317 F.3d 476, reversed and remanded.

O'CONNOR, J., delivered the opinion of the Court, in which STEVENS, KENNEDY, SOUTER, GINSBURG, and BREYER, JJ., joined. REHNQUIST, C.J., post, p. 2573, SCALIA, J., post, p. 2575, and THOMAS, J., post, p. 2576, filed dissenting opinions.

ON WRIT OF CERTIORARI TO THE UNITED STATES COURT OF APPEALS FOR THE FIFTH CIRCUIT

COUNSEL

Richard H. Burr, Burr & Welch, P.C., Houston, Texas, Counsel of Record, Robert C. Owen, Owen & Rountree, L.L.P., Austin, Texas, Jordan M. Steiker, Austin, Texas, for Petitioner.

Greg Abbott, Attorney General of Texas, Barry R. McBee, First Assistant Attorney General, Don Clemmer, Acting Deputy Attorney General for Criminal Justice, Gena Bunn Chief, Postconviction Litigation Division, Counsel of Record, Edward L. Marshall, Deputy Chief, Postconviction Litigation Division, Tommy L. Skaggs, Assistant Attorney General, Austin, Texas, for Respondent.

Richard H. Burr, Burr & Welch, P.C., Houston, Texas, Counsel of Record, Robert C. Owen, Owen & Rountree, L.L.P., Austin, Texas, Jordan M. Steiker, Austin, Texas, for petitioner.

OPINION

O'CONNOR, Justice.

Page 276

In Penry v. Lynaugh, 492 U.S. 302, 109 S.Ct. 2934, 106 L.Ed.2d 256 (1989) (Penry I), we held that the Texas capital sentencing scheme provided a constitutionally inadequate vehicle for jurors to consider and give effect to the mitigating evidence of mental retardation and childhood abuse the petitioner had presented. The petitioner in this case argues that the same scheme was inadequate for jurors to give effect to his evidence of low intelligence. The Texas courts rejected his claim, and a Federal District Court denied his petition for a writ of habeas corpus. We conclude that "reasonable jurists would find the district court's assessment of the constitutional claims debatable or wrong," Slack v. McDaniel, 529 U.S. 473, 484, 120 S.Ct. 1595, 146 L.Ed.2d 542 (2000), and therefore hold that a certificate of appealability should have issued.

I

Petitioner Robert Tennard was convicted by a jury of capital murder in October 1986. The evidence presented at trial indicated that Tennard and two accomplices killed two of his neighbors and robbed their house. Tennard himself stabbed one of the victims to death, and one of the [124 S.Ct. 2566] accomplices killed the other victim with a hatchet.

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During the penalty phase of the trial, defense counsel called only one witness--Tennard's parole officer--who testified that Tennard's Department of Corrections record from a prior incarceration indicated that he had an IQ of 67. App. 28-29. He testified that the IQ test would have been administered as a matter of course. Ibid. The report, which indicated that Tennard was 17 years old at the time it was prepared, was admitted into evidence. On cross-examination, the parole officer testified that he did not know who had administered the test. Id., at 30. The government introduced evidence in the penalty phase regarding a prior conviction for rape, committed when Tennard was 16. The rape victim testified that she had escaped through a window after Tennard permitted her to go to the bathroom to take a bath, promising him she would not run away. Id., at 16-17.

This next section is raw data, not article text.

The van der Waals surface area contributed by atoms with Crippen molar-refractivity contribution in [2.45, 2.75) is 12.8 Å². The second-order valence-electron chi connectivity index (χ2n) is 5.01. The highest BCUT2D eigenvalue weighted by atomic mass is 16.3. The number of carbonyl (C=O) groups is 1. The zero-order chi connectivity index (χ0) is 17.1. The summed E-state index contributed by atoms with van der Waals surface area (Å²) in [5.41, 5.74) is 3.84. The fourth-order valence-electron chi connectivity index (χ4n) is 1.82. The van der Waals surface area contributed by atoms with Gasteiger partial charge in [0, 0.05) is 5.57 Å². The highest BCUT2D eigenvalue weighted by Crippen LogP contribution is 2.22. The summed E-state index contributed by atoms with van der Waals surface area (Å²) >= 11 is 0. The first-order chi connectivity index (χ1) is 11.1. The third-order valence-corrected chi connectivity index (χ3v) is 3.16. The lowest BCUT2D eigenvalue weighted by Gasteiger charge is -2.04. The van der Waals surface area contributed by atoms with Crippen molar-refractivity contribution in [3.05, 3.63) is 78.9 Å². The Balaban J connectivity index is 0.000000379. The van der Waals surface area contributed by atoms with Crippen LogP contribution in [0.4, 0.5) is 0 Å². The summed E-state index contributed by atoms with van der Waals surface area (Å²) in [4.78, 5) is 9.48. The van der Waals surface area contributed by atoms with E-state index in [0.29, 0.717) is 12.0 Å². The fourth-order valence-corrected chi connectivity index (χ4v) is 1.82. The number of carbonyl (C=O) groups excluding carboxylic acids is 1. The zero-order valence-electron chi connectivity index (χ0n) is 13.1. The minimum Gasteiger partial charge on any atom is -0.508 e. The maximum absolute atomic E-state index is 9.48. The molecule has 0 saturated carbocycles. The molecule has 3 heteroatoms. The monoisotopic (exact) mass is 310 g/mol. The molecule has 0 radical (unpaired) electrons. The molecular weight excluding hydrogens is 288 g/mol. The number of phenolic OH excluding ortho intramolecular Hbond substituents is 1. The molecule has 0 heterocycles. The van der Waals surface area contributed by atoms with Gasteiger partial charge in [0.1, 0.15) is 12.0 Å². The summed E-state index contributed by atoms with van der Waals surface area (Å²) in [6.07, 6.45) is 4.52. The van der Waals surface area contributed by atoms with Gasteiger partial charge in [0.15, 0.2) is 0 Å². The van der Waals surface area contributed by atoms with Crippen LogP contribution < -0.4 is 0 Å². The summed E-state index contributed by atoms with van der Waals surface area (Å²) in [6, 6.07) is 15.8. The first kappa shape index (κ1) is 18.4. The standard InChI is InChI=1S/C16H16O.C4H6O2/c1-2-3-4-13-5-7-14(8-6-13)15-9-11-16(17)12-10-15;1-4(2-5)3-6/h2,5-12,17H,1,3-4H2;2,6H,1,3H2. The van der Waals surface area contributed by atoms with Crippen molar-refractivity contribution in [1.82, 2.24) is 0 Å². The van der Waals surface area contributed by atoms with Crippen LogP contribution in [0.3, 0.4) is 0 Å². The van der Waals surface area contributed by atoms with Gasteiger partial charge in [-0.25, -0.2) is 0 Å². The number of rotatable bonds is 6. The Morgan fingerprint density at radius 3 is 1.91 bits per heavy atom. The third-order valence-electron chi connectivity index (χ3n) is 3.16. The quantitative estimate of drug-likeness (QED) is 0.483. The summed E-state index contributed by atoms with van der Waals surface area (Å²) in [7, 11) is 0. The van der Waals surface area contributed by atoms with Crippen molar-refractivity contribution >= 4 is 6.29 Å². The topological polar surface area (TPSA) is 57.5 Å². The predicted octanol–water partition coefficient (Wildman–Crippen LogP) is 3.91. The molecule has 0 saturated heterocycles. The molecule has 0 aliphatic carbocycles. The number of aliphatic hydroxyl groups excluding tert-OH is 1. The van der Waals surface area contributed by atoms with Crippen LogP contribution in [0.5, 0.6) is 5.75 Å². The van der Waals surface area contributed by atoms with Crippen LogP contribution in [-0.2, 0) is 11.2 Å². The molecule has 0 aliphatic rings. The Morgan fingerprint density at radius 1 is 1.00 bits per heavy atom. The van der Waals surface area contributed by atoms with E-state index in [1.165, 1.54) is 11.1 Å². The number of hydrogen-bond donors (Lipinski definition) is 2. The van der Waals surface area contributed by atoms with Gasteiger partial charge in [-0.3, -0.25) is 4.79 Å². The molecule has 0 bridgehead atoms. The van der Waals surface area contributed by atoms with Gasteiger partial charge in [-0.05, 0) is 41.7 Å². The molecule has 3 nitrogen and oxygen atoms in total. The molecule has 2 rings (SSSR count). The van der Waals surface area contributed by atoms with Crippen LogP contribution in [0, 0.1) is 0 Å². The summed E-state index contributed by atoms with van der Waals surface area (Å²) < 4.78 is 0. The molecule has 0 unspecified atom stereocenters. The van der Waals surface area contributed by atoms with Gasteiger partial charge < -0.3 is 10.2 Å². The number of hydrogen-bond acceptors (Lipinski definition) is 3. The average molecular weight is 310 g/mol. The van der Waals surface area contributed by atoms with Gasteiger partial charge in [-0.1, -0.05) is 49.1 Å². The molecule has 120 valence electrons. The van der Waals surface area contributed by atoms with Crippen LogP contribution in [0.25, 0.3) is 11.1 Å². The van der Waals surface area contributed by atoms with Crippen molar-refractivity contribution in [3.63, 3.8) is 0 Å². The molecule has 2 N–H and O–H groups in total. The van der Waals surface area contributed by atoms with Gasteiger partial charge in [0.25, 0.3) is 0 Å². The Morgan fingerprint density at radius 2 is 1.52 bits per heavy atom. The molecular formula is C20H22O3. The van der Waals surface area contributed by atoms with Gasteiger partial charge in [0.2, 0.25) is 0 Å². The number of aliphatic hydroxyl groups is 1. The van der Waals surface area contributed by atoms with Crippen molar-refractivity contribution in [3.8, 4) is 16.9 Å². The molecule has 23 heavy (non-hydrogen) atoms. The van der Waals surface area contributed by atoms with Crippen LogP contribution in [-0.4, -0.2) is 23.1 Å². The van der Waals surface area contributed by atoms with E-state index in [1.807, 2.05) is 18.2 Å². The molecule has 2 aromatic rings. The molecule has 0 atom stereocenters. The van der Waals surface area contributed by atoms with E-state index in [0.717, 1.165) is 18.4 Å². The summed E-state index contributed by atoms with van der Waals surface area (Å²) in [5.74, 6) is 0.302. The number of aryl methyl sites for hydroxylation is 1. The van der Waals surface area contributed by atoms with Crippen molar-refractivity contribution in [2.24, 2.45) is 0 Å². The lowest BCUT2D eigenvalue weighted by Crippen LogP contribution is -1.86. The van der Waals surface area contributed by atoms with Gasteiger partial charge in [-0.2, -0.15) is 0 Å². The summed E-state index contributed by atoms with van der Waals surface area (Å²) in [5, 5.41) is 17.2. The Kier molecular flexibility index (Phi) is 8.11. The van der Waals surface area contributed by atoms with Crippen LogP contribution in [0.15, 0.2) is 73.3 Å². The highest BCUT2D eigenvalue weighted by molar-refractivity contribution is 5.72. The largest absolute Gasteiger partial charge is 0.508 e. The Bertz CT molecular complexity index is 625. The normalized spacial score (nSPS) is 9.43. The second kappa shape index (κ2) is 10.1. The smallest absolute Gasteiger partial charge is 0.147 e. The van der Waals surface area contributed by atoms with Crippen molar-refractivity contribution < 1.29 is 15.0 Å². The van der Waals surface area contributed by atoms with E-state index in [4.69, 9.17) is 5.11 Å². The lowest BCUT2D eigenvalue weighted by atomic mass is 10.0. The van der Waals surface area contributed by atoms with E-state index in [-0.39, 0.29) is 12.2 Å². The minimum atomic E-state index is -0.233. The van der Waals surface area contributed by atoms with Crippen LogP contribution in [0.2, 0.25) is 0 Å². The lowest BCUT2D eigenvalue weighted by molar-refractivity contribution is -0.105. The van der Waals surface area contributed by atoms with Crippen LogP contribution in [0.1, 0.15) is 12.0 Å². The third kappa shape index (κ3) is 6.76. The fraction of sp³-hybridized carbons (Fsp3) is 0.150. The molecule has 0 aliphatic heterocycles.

The jury was instructed to consider the appropriate punishment by answering the two "special issues" used at the time in Texas to establish whether a sentence of life imprisonment or death would be imposed:

"Was the conduct of the defendant, Robert James Tennard, that caused the death of the deceased committed deliberately and with the reasonable expectation that the death of the deceased or another would result?" Id., at 69 (the "deliberateness special issue").

"Is there a probability that the defendant, Robert James Tennard, would commit criminal acts of violence that would constitute a continuing threat to society?" Id., at 70 (the "future dangerousness special issue").

In his penalty phase closing argument, defense counsel relied on both the IQ score and the rape victim's testimony to suggest that Tennard's limited mental faculties and gullible nature mitigated his culpability:

"Tennard has got a 67 IQ. The same guy that told this poor unfortunate woman [the rape victim] that was trying to work that day, 'Well, if I let you in there, will you

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leave?' And he believed her. This guy with the 67 IQ, and she goes in and, sure enough, she escapes, just like she should have. That is uncontroverted testimony before you, that we have got a man before us that has got an intelligence quotient ... that is that low." Id., at 51.

In rebuttal, the prosecution suggested that the low IQ evidence was simply irrelevant to the question of mitigation:

"But whether he has a low IQ or not is not really the issue. Because the legislature, in asking you to address that question [the future dangerousness special issue], the reasons why he became a danger are not really relevant. The...